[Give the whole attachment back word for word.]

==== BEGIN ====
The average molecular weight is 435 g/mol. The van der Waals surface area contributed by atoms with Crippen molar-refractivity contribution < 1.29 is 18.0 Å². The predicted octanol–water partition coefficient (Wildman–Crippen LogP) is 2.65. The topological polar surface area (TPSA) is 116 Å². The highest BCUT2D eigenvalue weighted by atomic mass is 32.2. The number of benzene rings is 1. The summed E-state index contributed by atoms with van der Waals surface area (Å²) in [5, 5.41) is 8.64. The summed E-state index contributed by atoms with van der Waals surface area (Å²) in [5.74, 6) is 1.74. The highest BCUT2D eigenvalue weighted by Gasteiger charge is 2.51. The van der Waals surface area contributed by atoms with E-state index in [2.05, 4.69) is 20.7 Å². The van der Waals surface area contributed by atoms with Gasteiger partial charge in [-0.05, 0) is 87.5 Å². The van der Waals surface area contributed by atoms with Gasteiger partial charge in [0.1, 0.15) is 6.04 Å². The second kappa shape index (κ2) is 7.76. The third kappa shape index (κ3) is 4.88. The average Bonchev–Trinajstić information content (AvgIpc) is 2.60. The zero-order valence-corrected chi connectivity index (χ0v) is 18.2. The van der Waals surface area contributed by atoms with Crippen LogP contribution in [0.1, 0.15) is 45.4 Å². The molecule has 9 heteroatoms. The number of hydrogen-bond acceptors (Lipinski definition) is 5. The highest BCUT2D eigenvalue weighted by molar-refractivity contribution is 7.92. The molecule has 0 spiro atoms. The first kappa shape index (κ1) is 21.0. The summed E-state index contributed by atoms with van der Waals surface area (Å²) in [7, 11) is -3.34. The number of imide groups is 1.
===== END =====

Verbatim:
The average molecular weight is 435 g/mol. The van der Waals surface area contributed by atoms with Crippen molar-refractivity contribution < 1.29 is 18.0 Å². The predicted octanol–water partition coefficient (Wildman–Crippen LogP) is 2.65. The topological polar surface area (TPSA) is 116 Å². The highest BCUT2D eigenvalue weighted by atomic mass is 32.2. The number of benzene rings is 1. The summed E-state index contributed by atoms with van der Waals surface area (Å²) in [5, 5.41) is 8.64. The summed E-state index contributed by atoms with van der Waals surface area (Å²) in [5.74, 6) is 1.74. The highest BCUT2D eigenvalue weighted by Gasteiger charge is 2.51. The van der Waals surface area contributed by atoms with E-state index in [2.05, 4.69) is 20.7 Å². The van der Waals surface area contributed by atoms with Gasteiger partial charge in [-0.05, 0) is 87.5 Å². The van der Waals surface area contributed by atoms with Gasteiger partial charge in [0.1, 0.15) is 6.04 Å². The second kappa shape index (κ2) is 7.76. The third kappa shape index (κ3) is 4.88. The average Bonchev–Trinajstić information content (AvgIpc) is 2.60. The zero-order valence-corrected chi connectivity index (χ0v) is 18.2. The van der Waals surface area contributed by atoms with Crippen LogP contribution in [0.1, 0.15) is 45.4 Å². The molecule has 9 heteroatoms. The number of hydrogen-bond acceptors (Lipinski definition) is 5. The highest BCUT2D eigenvalue weighted by molar-refractivity contribution is 7.92. The molecule has 0 spiro atoms. The first kappa shape index (κ1) is 21.0. The summed E-state index contributed by atoms with van der Waals surface area (Å²) in [7, 11) is -3.34. The number of imide groups is 1.